> performance and the right amount of control to tune the engine. It
> also means that when one process invokes the other, only one process
> engine thread is actually busy doing any work. If you have three
> processes in that chain, it's still only one active process engine
> thread.
>
> It's easier to scale the engine when it doesn't itself block waiting
> for other services to respond. The IAPI doesn't change how the engine
> works right now, it simply gives it the ability to utilize the
> asynchronous API offered by the message bus.


Per Maciej's response ( "their setters" ) I'm not seeing this in the API.

assaf
>
>
> >
> > Lance
> >
> > On 6/1/06, Assaf Arkin <arkin@intalio.com> wrote:
> > >
> > > This is probably the most confusing part of messaging.
> > >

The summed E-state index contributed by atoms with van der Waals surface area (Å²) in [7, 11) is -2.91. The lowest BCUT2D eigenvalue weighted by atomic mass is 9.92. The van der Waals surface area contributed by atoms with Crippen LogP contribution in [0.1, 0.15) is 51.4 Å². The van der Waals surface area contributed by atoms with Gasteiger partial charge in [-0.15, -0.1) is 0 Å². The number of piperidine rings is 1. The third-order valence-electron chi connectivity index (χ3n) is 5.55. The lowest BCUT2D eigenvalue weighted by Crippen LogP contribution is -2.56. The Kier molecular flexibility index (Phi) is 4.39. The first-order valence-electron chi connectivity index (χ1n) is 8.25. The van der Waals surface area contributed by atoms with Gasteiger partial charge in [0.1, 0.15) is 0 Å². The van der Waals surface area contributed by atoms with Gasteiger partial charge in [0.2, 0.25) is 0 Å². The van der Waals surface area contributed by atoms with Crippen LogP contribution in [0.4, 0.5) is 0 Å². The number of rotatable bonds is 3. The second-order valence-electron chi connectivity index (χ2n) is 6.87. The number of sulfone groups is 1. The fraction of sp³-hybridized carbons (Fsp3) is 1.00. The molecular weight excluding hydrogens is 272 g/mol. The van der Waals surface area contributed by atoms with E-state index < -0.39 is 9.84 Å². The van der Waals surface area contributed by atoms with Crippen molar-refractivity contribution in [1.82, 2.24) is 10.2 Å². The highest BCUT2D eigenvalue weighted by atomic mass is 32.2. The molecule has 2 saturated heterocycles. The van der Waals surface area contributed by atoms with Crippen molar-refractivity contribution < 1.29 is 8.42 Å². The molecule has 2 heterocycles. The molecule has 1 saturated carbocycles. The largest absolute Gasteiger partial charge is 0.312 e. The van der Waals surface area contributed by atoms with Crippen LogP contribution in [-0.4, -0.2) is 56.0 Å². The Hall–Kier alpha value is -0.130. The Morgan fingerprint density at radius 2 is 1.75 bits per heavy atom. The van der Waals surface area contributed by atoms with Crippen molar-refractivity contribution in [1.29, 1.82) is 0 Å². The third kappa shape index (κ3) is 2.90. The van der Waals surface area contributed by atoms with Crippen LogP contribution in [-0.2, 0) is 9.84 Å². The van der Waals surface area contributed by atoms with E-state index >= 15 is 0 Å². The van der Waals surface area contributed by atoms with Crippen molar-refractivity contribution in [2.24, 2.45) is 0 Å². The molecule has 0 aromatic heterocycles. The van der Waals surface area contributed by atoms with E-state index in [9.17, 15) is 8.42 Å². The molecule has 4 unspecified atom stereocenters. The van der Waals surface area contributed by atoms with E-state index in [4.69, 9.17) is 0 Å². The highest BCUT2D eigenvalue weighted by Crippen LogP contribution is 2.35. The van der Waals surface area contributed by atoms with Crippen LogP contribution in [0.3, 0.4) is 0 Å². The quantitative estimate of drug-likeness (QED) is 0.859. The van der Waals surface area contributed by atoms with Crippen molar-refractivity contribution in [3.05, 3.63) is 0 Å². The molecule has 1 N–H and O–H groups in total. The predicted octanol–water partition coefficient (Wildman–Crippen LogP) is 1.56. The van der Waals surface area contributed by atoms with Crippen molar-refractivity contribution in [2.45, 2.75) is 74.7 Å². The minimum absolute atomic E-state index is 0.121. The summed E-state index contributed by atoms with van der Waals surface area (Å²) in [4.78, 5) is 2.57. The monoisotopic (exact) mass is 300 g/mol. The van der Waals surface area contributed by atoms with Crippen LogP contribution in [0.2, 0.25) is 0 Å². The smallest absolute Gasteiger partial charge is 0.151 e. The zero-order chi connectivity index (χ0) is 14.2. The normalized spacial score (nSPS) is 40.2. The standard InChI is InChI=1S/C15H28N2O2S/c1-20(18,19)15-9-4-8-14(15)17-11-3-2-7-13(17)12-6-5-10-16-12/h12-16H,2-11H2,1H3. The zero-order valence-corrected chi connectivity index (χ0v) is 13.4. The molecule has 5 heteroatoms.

> > > When you're doing a synchronous (request/response) operation using an
> > > asynchronous (JMS) API, that communicates on a synchronous (TCP)
> > > protocol which passes packes on an asynchronous (IP) protocol.
> > >
> > > Is it synchronous or asynchronous?
> > >
> > > Turns out it's never "synchronous all the way down"  (or
> > > asynchronous). It depends on which layer of the stack you're looking
> > > for.
> > >
> > > In BPEL you distinguish between a two-way operation (invoke, or
> > > receive/reply) and two separate one-way operations (invoke/receive, or
> > > receive/invoke).
> > >
> > > The bus (going back to our favorite topic) is where the one-way
> > > operation gets carried by a synchronous protocol, or the two-way
> > > operation by an asynchronous protocol, or any other combination.
> > >
> > > The only requirement on the engine is that it can support the two
> > > operation MEPs, without imposing a protocol selection on the bus, to
> > > allow for reasonable combinations.